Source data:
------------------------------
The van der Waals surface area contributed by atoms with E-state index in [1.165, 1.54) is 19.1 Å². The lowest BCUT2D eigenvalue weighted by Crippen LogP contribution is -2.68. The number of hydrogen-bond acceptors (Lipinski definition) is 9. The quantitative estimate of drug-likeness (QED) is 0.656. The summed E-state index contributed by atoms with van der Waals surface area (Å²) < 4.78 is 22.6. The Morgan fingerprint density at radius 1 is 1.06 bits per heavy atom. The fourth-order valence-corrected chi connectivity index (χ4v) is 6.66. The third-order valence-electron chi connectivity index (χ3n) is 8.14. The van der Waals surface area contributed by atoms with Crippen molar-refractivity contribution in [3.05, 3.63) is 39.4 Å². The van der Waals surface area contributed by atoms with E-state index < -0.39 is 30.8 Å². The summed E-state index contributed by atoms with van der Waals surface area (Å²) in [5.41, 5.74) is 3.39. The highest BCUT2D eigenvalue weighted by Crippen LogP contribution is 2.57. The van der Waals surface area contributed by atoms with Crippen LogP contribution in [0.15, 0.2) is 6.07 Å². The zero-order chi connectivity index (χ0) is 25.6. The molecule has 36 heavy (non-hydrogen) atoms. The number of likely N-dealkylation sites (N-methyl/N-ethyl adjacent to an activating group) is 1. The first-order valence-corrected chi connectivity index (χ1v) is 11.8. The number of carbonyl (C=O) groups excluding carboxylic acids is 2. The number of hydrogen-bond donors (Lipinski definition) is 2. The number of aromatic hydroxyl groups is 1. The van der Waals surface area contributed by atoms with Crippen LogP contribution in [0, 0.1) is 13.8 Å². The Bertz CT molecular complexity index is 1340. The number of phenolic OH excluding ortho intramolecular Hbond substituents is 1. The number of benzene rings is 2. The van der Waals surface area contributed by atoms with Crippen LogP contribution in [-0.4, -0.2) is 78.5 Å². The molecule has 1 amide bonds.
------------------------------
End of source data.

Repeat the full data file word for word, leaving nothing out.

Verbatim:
The van der Waals surface area contributed by atoms with E-state index in [1.165, 1.54) is 19.1 Å². The lowest BCUT2D eigenvalue weighted by Crippen LogP contribution is -2.68. The number of hydrogen-bond acceptors (Lipinski definition) is 9. The quantitative estimate of drug-likeness (QED) is 0.656. The summed E-state index contributed by atoms with van der Waals surface area (Å²) < 4.78 is 22.6. The Morgan fingerprint density at radius 1 is 1.06 bits per heavy atom. The fourth-order valence-corrected chi connectivity index (χ4v) is 6.66. The third-order valence-electron chi connectivity index (χ3n) is 8.14. The van der Waals surface area contributed by atoms with Crippen molar-refractivity contribution in [3.05, 3.63) is 39.4 Å². The van der Waals surface area contributed by atoms with E-state index < -0.39 is 30.8 Å². The summed E-state index contributed by atoms with van der Waals surface area (Å²) in [5.41, 5.74) is 3.39. The highest BCUT2D eigenvalue weighted by Crippen LogP contribution is 2.57. The van der Waals surface area contributed by atoms with Crippen LogP contribution in [0.15, 0.2) is 6.07 Å². The zero-order chi connectivity index (χ0) is 25.6. The molecule has 36 heavy (non-hydrogen) atoms. The number of likely N-dealkylation sites (N-methyl/N-ethyl adjacent to an activating group) is 1. The first-order valence-corrected chi connectivity index (χ1v) is 11.8. The number of carbonyl (C=O) groups excluding carboxylic acids is 2. The number of hydrogen-bond donors (Lipinski definition) is 2. The number of aromatic hydroxyl groups is 1. The van der Waals surface area contributed by atoms with Crippen LogP contribution in [0, 0.1) is 13.8 Å². The Bertz CT molecular complexity index is 1340. The number of phenolic OH excluding ortho intramolecular Hbond substituents is 1. The number of benzene rings is 2. The van der Waals surface area contributed by atoms with Crippen LogP contribution in [-0.4, -0.2) is 78.5 Å². The molecule has 1 amide bonds.